The end of the element 12 is inserted in a suitable bored opening located medially within the plate 11 and opening on the edge, and a cross pin 12 is set crosswise in the plate 11 and through the end of the member 12. In Figure 11 a groove 20 is formed in the outer face of the plate 11 extending radially from adjacent its middle to one edge, and the end of the element 12 is laid in' this groove and its extremity secured pivotally by the cross pin 21. The groove may have a metal lining shaped to limit movement of the element as shown in Figure 12. This construction allows ,a certain rocking action of the mounting allowing it to vary its angular relation to the supported viscera and engaged abdominal parts, facilitating blood circulation and the massage effect fore referred to.
The support or truss parts 12 and 13 may iconform to any usual practice and may be varied as required, or other devices for holding and sup porting the pad in position employed. The plate 11. may be variously shaped, but the simplest form is in a simple planiform plate of oval shape corresponding to the contour of the pad 10. There is shown engaged around the pad a number of annular spacer pad pieces '14, which are formed of moderately thick felt, sponge rubber or other suitable material, one side of which is coated with an adhesive presented toward the plate 11, so that they are allsecured in superposed position .upon the plate and held in fixed relation to the pad 10. The adhesive on the pad 14 is preferably of a kind which is initially adeSiVe, so that these pads may be put in place and secured by merely being introducedaround the pad 10 and pressed into place, the adhesive holdin the first one to the plate 11, and the succeeding ones to the next pad members 14.
There is also shown an annular member 15, comprising part of a locator and stabilizer ele ment, this being formed of a felt or other flexible material of light weight and non-abrasive uality, having one side coated with .an adhesive which may be readily applied to the body of a patient,
and the member 15 is preferably of a substantial thickness, although it does not require to be so thick as the pads 14. It is not a pad, but serves by means of the opening therethrough to receive the projected portion of the pad 10 centered within the annulus 15 removably, and by its ate ta hment to h p rson of the wearer to support the abdomen parts in proper form and position. The annulus 15 is applied to the person and permanently retained so that the openin therein exactly corresponds to the area over the initial visceral egress of the hernia. In the present instance the annulus member 15 has also an integral extension 17 in the form of a long tongue or band adapted to extend from the front wearer at one side, this tongue 17 being also coated with adhesive throughout its length, or at intervals, .so that it may be retained upon the person and act as it were as a revamping or artificial supporting muscle, tending to support and protect the underlying parts, and tending to prevent them from further relaxing and separating. The tongue or band is located in such position that it will lie under the resilient truss member 12, or other corresponding truss device utilized to support the pad 10.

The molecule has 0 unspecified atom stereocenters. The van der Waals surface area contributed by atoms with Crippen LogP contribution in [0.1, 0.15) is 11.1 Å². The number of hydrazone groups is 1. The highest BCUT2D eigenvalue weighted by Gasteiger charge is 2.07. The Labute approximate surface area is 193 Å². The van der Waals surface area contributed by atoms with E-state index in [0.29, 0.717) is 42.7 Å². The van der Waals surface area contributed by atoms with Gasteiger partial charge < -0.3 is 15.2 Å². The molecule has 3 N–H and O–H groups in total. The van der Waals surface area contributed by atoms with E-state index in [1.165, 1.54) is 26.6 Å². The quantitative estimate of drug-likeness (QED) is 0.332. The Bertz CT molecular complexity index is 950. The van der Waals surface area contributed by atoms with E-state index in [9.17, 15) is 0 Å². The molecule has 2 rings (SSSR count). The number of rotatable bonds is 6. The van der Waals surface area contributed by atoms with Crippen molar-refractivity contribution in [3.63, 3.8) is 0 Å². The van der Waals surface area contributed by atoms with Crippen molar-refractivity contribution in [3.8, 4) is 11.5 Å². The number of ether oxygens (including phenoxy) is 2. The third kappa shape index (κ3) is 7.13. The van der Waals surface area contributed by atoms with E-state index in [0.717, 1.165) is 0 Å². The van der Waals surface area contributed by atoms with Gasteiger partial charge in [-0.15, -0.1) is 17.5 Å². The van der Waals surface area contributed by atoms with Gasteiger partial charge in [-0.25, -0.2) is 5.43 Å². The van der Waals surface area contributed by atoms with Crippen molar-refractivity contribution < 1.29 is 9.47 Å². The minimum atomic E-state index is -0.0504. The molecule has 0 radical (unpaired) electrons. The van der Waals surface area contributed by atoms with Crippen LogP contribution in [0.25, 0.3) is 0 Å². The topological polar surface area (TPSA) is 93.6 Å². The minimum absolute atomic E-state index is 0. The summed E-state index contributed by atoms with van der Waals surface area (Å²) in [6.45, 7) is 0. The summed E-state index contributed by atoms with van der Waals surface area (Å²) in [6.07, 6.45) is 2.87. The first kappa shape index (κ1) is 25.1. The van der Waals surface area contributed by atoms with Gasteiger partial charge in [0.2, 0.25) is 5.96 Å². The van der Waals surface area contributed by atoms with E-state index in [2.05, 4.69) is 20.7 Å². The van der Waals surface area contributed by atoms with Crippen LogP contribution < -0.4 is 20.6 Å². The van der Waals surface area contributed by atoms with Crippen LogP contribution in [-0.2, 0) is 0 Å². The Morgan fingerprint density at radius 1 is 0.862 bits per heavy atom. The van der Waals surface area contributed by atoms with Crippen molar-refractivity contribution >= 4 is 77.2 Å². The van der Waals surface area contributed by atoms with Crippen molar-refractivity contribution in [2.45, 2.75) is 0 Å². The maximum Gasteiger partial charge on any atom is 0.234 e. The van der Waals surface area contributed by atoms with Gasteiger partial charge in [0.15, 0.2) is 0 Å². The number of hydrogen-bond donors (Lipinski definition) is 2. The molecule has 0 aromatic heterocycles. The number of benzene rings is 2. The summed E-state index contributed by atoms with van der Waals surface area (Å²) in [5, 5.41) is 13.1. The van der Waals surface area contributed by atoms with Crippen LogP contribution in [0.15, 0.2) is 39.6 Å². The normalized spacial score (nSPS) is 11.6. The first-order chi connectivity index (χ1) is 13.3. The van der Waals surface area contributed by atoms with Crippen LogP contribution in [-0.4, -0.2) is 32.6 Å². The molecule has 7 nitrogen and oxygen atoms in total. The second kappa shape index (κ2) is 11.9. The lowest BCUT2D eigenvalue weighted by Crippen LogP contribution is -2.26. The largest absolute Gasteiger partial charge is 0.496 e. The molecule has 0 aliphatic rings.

The annulus 15 is also provided two shorter extensions 18 and 19 opposite the tongue 17,
the first extending obliquely upward at an angle of about degrees to the axis of the tongue 1'7, while the second short extension extends downward at a similar angle, both of these short extensions having their bases closely adjacent the axis ofthe tongue-1'7.
portion of the abdomen and over the hip of the In use, the physician having diagnosed a case and properly determined the point of initial egress of the hernia, he arranges one of the devices 15-17 upon the person of the patient with the aperture 16 in proper position over the exit as before indicated, it being suiiioient ordinarly to use an adhesive which by merely pressing the device into proper position will cause it to be there retained with security. A pad 10 with its attached base plate and supporting devices 12-13 is then adjusted upon the person of the patient with the pad 10 projecting into the aperture 16 so as to directl engage the slain of the patient within this opening, excepting for an interposed piece of gauze or other fibrous sheet 22. Before placing the pad, however, a suitable number or" the annular pads 14*, are put in place therearound and pressed toward the plate 11 one after another, the first being pressed against the plate 11 so as to be retained thereon by the adhesive and the others secured against the next preceding pad. The number of these devices will depend upon the extent to which it is desired that the 10 shall be pressed into the superficial tissues over the hernia-and into the hernial opening. Ordinarily, there will be fewer of these pads at the time of initiation of treatment with the pad '10 and truss than will be desirable in later stages of the case. The cushion 13 is adjusted back of the hip, in the neighborhood of the gluteal muscle and element 12 adjustedover the tongue 17.